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Surface State in Bi1.5Sb0.5Te1.7Se1.3 Nanoflakes

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Result of a study on the surface state in Bi1.5Sb0.5Te1.7Se1.3 nanoflakes

4.1 Introduction

The recent discovery of topological insulators (TIs) has provided new route for producing low-dimensional relativistic electronic states. The exotic surface states of TIs have attracted the attention of scientists because of their fascinating physical properties and applicability in spintronics and quantum computations [24-28]. The unique surface states were confirmed by angle-resolved photoemission spectroscopy (ARPES) experiments and scanning tunneling microscopy (STM) on Sb2Te3, Bi2Te3, and Bi2Se3 [29-34]. Magnetotransport studies have also provided a clear picture of the topological surface state and the ° Berry phase shift [35, 36],which gives rise to the immunity of Dirac fermions to localization. Bi2Te3 and Bi2Se3 are suitable candidates for TI studies because of their large energy gaps. Eg is approximately equal to 0.3 eV and 0.17 eV. However, the metallic bulk conduction of natural imperfections, such as vacancies or antisite defects in these materials, makes it difficult to probe surface Dirac fermions. Therefore, a high-insulating bulk state is a prerequisite for transport property studies of TIs. Substantial effort has made it possible to examine both the surface and the bulk channels either through electrical gating [36-42] or substitution doping [12-14, 42]. Recently, it was discovered that Bi2-xSbxTe3-ySey (BSTS) is a high-insulating bulk TI. BSTS exhibits a tetradymite structure, a low carrier concentration (2.3 × 1016 cm-3), and a large bulk resistivity (8 Ω cm) because of the ordered occupation of Te/Se in the quintuple-layer unit [12, 13]. However, a reliable detection of surface quantum oscillations is difficult in BSTS flakes because of the inhomogeneous defect [12] and low surface mobility [40]. Thus, the low mobility in a bulk channel plays a crucial role in probing surface quantum oscillations.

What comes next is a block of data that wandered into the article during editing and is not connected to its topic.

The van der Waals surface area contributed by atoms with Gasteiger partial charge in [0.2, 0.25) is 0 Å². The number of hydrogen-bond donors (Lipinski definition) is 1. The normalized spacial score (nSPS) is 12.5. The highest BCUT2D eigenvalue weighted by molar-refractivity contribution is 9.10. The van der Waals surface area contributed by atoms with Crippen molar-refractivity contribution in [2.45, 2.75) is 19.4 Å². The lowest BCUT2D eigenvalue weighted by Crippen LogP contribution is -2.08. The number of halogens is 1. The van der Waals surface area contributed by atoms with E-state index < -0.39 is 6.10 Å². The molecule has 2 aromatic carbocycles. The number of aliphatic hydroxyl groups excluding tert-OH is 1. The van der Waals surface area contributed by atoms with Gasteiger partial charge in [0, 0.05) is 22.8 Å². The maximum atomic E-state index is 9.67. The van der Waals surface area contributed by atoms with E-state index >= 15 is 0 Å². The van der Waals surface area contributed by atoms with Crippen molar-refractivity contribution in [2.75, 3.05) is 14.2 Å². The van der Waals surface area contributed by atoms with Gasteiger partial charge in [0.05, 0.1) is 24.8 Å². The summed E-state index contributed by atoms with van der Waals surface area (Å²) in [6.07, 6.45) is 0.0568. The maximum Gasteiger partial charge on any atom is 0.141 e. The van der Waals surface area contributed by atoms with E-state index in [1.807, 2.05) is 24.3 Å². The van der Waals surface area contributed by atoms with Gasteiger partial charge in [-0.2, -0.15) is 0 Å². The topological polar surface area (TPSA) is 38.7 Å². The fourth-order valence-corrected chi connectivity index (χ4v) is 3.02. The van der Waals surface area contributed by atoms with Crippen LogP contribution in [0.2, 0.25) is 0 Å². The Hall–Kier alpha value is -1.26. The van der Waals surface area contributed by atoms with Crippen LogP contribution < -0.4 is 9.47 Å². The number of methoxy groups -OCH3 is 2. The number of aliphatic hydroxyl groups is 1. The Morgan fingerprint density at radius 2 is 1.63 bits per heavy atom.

In this chapter, we report the observation of surface-dominated transport in the topological insulator BSTS nanoflakes. Shubnikov-de Hass (SdH) oscillations study on the 200-nm BSTS nanoflake indicates that the achievement of surface-dominated transport can be attributed its high surface mobility of 2602 cm2/Vs (top surface), 3657 cm2/Vs (bottom surface), and low bulk mobility of 12 cm2/V s, which is a much lower value than those reported [12-13, 40-41]. Besides, the nontrivial Dirac surface state was further confirmed by the weak anti-localization (WAL) effect and the semiconducting to metallic transport transformation as the thickness of the specimen was reduced to the thin film limit, in which a up to 90% contribution from the surface channel was estimated based on the thickness dependence of the electrical conductance and the result of the SdH oscillations.

4.2 Method

BSTS single crystals nominally composed of Bi1.5Sb0.5Te1.7Se1.3 were grown by melting the mixture of Bi (99.999%), Sb (99.999%), Te (99.999%), and Se (99.999%) in sealed evacuated quartz tubes. First the mixture was slowly ramped up to 750 °C at a rate of 100 °C/h and kept at 750 °C for 12 h. It was then furnace cooled to room temperature at a rate of 100 °C/h. The sample was reground and sintered again. The same procedure was repeated three times to ensure sample homogeneity. Finally, the sample was heated to 800 °C for 48 h, then cooled to 500 °C and annealed for 96 h.